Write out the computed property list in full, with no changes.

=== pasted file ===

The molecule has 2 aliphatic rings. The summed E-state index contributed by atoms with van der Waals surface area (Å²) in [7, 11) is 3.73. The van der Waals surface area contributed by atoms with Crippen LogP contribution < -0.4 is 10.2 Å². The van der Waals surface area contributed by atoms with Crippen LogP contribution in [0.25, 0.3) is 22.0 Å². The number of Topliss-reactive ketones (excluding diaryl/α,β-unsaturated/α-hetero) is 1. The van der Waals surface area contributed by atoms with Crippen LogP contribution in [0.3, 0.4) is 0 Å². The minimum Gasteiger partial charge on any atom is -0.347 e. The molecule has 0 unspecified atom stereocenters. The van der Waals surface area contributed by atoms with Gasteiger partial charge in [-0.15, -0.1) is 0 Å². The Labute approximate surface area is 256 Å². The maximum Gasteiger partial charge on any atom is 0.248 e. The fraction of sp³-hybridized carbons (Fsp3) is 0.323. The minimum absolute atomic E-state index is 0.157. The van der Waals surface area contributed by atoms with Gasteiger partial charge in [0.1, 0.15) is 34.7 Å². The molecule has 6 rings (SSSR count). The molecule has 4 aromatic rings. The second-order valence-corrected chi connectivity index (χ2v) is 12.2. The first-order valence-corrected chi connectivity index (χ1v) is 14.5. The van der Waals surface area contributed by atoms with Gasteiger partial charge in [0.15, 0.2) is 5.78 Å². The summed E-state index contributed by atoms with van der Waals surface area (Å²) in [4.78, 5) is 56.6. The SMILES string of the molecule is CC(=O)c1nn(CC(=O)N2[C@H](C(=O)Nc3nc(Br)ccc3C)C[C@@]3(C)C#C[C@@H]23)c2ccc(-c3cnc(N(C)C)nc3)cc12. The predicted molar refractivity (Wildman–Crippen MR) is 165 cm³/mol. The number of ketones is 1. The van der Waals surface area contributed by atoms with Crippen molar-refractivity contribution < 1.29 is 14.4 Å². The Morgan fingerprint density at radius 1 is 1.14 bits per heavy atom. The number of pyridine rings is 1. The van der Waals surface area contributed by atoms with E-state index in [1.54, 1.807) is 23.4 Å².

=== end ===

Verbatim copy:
The molecule has 2 aliphatic rings. The summed E-state index contributed by atoms with van der Waals surface area (Å²) in [7, 11) is 3.73. The van der Waals surface area contributed by atoms with Crippen LogP contribution < -0.4 is 10.2 Å². The van der Waals surface area contributed by atoms with Crippen LogP contribution in [0.25, 0.3) is 22.0 Å². The number of Topliss-reactive ketones (excluding diaryl/α,β-unsaturated/α-hetero) is 1. The van der Waals surface area contributed by atoms with Crippen LogP contribution in [0.3, 0.4) is 0 Å². The minimum Gasteiger partial charge on any atom is -0.347 e. The molecule has 0 unspecified atom stereocenters. The van der Waals surface area contributed by atoms with Gasteiger partial charge in [-0.15, -0.1) is 0 Å². The Labute approximate surface area is 256 Å². The maximum Gasteiger partial charge on any atom is 0.248 e. The fraction of sp³-hybridized carbons (Fsp3) is 0.323. The minimum absolute atomic E-state index is 0.157. The van der Waals surface area contributed by atoms with Gasteiger partial charge in [0.1, 0.15) is 34.7 Å². The molecule has 6 rings (SSSR count). The molecule has 4 aromatic rings. The second-order valence-corrected chi connectivity index (χ2v) is 12.2. The first-order valence-corrected chi connectivity index (χ1v) is 14.5. The van der Waals surface area contributed by atoms with Gasteiger partial charge in [0.15, 0.2) is 5.78 Å². The summed E-state index contributed by atoms with van der Waals surface area (Å²) in [4.78, 5) is 56.6. The SMILES string of the molecule is CC(=O)c1nn(CC(=O)N2[C@H](C(=O)Nc3nc(Br)ccc3C)C[C@@]3(C)C#C[C@@H]23)c2ccc(-c3cnc(N(C)C)nc3)cc12. The predicted molar refractivity (Wildman–Crippen MR) is 165 cm³/mol. The number of ketones is 1. The van der Waals surface area contributed by atoms with Crippen molar-refractivity contribution < 1.29 is 14.4 Å². The Morgan fingerprint density at radius 1 is 1.14 bits per heavy atom. The number of pyridine rings is 1. The van der Waals surface area contributed by atoms with E-state index in [1.54, 1.807) is 23.4 Å².